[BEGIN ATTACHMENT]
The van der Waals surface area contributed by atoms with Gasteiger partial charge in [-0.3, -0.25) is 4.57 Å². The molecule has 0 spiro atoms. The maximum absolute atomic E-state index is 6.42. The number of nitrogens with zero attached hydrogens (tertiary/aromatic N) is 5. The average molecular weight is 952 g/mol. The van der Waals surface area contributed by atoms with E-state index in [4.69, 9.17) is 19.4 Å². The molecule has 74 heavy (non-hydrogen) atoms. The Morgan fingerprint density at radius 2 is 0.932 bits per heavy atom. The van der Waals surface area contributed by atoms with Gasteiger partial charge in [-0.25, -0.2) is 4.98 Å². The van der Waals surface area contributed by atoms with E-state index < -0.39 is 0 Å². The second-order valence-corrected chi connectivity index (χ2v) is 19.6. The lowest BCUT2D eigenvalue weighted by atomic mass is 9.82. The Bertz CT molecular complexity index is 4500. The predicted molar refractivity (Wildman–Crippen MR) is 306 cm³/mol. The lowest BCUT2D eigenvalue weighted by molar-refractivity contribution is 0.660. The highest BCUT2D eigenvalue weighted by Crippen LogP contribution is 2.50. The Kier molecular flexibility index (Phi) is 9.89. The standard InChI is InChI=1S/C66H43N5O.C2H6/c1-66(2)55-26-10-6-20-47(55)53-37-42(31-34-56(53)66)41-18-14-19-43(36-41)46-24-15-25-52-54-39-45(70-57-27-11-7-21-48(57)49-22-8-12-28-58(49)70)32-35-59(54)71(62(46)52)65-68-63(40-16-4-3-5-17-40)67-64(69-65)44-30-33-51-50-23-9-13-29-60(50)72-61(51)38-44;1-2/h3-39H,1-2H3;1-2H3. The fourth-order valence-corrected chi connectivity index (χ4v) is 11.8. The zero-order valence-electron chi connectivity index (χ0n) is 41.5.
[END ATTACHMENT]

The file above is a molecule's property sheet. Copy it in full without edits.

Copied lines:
The van der Waals surface area contributed by atoms with Gasteiger partial charge in [-0.3, -0.25) is 4.57 Å². The molecule has 0 spiro atoms. The maximum absolute atomic E-state index is 6.42. The number of nitrogens with zero attached hydrogens (tertiary/aromatic N) is 5. The average molecular weight is 952 g/mol. The van der Waals surface area contributed by atoms with E-state index in [4.69, 9.17) is 19.4 Å². The molecule has 74 heavy (non-hydrogen) atoms. The Morgan fingerprint density at radius 2 is 0.932 bits per heavy atom. The van der Waals surface area contributed by atoms with Gasteiger partial charge in [-0.25, -0.2) is 4.98 Å². The van der Waals surface area contributed by atoms with E-state index < -0.39 is 0 Å². The second-order valence-corrected chi connectivity index (χ2v) is 19.6. The lowest BCUT2D eigenvalue weighted by atomic mass is 9.82. The Bertz CT molecular complexity index is 4500. The predicted molar refractivity (Wildman–Crippen MR) is 306 cm³/mol. The lowest BCUT2D eigenvalue weighted by molar-refractivity contribution is 0.660. The highest BCUT2D eigenvalue weighted by Crippen LogP contribution is 2.50. The Kier molecular flexibility index (Phi) is 9.89. The standard InChI is InChI=1S/C66H43N5O.C2H6/c1-66(2)55-26-10-6-20-47(55)53-37-42(31-34-56(53)66)41-18-14-19-43(36-41)46-24-15-25-52-54-39-45(70-57-27-11-7-21-48(57)49-22-8-12-28-58(49)70)32-35-59(54)71(62(46)52)65-68-63(40-16-4-3-5-17-40)67-64(69-65)44-30-33-51-50-23-9-13-29-60(50)72-61(51)38-44;1-2/h3-39H,1-2H3;1-2H3. The fourth-order valence-corrected chi connectivity index (χ4v) is 11.8. The zero-order valence-electron chi connectivity index (χ0n) is 41.5.